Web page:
State schools match it with private

Latrobe Valley’s more expensive private and Catholic schools are only marginally outperforming their State Government counterparts in year 12 study scores.

According to fresh Good School’s Guide data released on Monday, Flinders Christian Community College and Lavalla Catholic College attracted the strongest median study scores in the region, both recording averages of 29.

However, the median scores were only a fraction ahead of those recorded at government schools, with Kurnai, Lowanna, Mirboo North, Trafalgar and Traralgon secondary colleges achieving averages of 28, 25, 29, 28 and 25 respectively.

This comes despite a more than 10-fold price difference in tuition fees between the public and private options.

Last year Lavalla year 12 fees totalled $4495 while Flinders fees exceed $6000.

The next highest year 12 fees charged by a Latrobe Valley high school were at Mirboo North, at $380 per student.

The fresh data has fuelled the ongoing argument about the value for money of exorbitantly priced private education.

However principals at Lavalla and Flinders have argued this view is overly simplistic, and ignores wider benefits of private education.

Despite recording the strongest study score results, principal Julian Van Tienen said Flinders strived to foster much wider character qualities in students than strong results.

Lavalla principal John Freeman said his school had experienced an enrolment boost over the past two years, and said parents looked at more than a school’s study score average when selecting schools.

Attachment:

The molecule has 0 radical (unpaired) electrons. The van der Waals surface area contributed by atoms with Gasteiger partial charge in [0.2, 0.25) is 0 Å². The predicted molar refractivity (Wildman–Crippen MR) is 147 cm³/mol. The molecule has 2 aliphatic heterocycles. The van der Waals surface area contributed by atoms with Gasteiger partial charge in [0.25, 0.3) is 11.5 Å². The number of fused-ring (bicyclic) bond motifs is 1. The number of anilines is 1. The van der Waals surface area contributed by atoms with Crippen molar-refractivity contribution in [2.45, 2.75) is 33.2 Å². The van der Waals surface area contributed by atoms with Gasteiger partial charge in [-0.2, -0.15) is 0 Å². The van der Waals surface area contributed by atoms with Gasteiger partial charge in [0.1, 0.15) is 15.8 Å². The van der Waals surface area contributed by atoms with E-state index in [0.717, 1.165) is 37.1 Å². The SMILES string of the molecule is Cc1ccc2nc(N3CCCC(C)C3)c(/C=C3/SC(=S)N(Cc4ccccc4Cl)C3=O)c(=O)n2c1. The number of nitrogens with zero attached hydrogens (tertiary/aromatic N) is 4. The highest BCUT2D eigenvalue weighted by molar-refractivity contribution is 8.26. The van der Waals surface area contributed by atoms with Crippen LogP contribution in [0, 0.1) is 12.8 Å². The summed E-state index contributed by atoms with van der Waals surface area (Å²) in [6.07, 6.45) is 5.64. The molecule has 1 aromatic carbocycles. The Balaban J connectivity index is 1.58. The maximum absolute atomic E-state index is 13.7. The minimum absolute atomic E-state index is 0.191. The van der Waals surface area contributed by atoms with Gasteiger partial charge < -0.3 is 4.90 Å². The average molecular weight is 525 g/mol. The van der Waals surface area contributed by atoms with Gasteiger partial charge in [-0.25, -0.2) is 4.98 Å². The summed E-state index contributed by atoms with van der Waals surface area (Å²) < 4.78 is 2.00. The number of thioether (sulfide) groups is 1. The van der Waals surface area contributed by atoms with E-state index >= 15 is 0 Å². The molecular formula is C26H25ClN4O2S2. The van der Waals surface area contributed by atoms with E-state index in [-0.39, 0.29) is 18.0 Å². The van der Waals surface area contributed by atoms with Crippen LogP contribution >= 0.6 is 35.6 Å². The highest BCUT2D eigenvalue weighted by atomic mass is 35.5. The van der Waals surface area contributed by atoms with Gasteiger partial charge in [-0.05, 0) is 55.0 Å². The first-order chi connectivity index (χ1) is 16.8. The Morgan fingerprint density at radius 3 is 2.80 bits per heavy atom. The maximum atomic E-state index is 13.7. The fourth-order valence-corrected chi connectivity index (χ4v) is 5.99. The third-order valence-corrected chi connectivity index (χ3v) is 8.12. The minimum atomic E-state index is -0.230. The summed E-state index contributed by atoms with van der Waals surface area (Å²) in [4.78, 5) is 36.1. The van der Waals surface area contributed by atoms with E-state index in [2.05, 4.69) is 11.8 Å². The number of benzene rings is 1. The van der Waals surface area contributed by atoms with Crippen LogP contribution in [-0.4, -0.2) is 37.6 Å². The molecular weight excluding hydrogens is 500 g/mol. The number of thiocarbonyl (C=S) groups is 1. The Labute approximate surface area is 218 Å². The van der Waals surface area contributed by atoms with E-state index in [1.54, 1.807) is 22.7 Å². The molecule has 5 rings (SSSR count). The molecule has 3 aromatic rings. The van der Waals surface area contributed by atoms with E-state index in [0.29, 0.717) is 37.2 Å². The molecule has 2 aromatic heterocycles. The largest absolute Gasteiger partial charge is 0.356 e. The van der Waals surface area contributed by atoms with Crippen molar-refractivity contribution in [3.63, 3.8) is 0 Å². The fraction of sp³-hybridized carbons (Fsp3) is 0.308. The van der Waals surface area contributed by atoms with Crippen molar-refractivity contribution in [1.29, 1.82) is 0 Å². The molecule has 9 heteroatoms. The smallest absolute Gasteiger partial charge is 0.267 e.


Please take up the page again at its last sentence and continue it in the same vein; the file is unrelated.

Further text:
“This is a parents’ choice that’s again being debated in the papers, and parents will always be asking those questions,” Mr Freeman said.

“We offer very broad curriculum, it’s a six-year journey and we are very clear about this.

“We provide a catholic education, with a very clear set of values we endeavour to impart to our students.”

Brett Windsor, principal at the government-funded Lowanna College, said evidence showed there was an Australia-wide growth in demand for private school education, despite “evidence there’s no real advantage”.

“If you look at some of the best performing schools in Gippsland, places like Drouin and Mirboo North are performing extremely well. I think the difference is government schools are dealing with everybody, whereas private and catholic schools tend to be a bit more selective with their intake,” Mr Windsor said.

“All schools are trying to do the very best for their kids. We are no different in that regards, there’s no doubt that money doesn’t buy results. It might buy resources, but it certainly doesn’t guarantee results.”